Dr. Mukash Burkitbayev, Vice Rector of Al-Farabi Kazakh National University [my emphasis]: You’re right, there are so many universities for a [population] of 15 million. It is too much. Our minister of education understands this situation and now they are making a special policy. They make more requirements for the universities for the scientific material base, for quality of the staff. If the universities do not meet with such requirements such kind of a university will be closed or it will [be joined with another]. This is the main activity of ministry of education. And life demonstrates it, which university should be top; which university should be closed…

The quality of higher education remains a hot topic in Kazakhstan, so it was little wonder that the Kazakh Ambassador to Canada, Konstantin Zhigalov, expressed his views on this issue at a public roundtable on Kazakhstan’s achievements, missed opportunities, and future prospects over the last 25 years hosted at the University of Toronto this month.

Higher education has been a priority of the Kazakh state since becoming independent in 1991. A flagship programme, the Bolashak Scholarships [ru], have sent 12,000 Kazakhs to study abroad since its inception in 1993. The word Bolashak means Future in English – an apt reminder of the power of education to drive a country forward. As the situation within Kazakhstan has stabilized and with the emergence of a distinct middle class, another flagship programme, Nazarbayev University, is on the rise. Both initiatives are designed to nurture the academic elite and offer generous financial support to the brightest students to pursue cost-free higher education in a top quality setting.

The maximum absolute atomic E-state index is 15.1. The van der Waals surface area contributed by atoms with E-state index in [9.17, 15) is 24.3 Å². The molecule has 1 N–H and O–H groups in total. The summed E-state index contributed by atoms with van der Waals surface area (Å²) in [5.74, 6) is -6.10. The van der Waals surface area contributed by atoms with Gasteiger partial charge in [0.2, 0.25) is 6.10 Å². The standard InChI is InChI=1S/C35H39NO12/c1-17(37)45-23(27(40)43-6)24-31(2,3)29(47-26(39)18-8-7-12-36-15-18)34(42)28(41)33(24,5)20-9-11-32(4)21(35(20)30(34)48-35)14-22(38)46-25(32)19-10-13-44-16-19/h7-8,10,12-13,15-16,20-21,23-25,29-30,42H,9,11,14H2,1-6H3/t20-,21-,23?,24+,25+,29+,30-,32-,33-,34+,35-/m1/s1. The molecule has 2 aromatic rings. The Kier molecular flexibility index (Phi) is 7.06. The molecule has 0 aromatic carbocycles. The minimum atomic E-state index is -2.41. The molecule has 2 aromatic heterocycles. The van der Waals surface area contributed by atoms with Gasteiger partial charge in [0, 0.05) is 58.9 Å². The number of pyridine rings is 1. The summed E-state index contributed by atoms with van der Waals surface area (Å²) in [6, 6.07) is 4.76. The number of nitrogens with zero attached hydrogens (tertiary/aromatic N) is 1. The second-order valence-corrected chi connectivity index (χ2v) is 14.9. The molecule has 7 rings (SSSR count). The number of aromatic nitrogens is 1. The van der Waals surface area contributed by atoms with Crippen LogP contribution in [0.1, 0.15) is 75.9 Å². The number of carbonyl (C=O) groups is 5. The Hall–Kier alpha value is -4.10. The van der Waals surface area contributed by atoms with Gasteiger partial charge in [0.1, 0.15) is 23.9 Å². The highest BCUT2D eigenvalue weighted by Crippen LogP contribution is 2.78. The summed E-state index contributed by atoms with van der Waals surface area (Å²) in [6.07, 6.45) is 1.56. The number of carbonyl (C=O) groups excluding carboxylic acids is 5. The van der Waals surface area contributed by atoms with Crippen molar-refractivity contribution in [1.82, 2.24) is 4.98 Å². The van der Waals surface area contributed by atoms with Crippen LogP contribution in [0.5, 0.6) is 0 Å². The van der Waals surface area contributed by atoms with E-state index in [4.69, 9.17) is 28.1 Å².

These two grand projects seem to get much of the (still sadly limited) international attention paid to Kazakhstan’s higher education system, which drove me to ask the Ambassador about the challenges for the rest of the system. What are the opportunities for the majority of students who won’t get a Bolashak scholarship or entry to Nazarbayev University?

And that’s where Ambassador Zhigalov talked about the importance of raising quality across the board. This means continuing to close down institutions that are not meeting the government’s requirements and creating mergers between institutions. Beyond this, measures are being taken to reform the system in line with international norms such as the Bologna Process, engender competition through developing a national rankings system, endeavouring to place two universities amongst the world’s best, enhancing accreditation systems, and continuing the drive towards “modernization” which has been a watch word in national strategies for many years.

These are challenging targets, but the consistent efforts towards achieving these reforms are clear and commendable. Whether or not you agree with the direction of travel, it is hard to disagree that the higher education system in Kazakhstan is on the journey of its life.

 

Faculty blamed for poor standards at Kulob State University, Tajikistan

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An unusually critical article was published recently in Asia-Plus – one of Tajikistan’s last remaining bastions of press freedoms – observing a worrying drop in educational standards at Kulob State University [ru], nominally one of the best in the country.

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A totally irrelevant (irreverent, some might say…) image about knowledge and cats.

Two main causes are identified: the fact that many of the better qualified faculty have left the university (20 instructors last year alone), and the fact that those who remain are not sufficiently qualified to be able to do their job properly.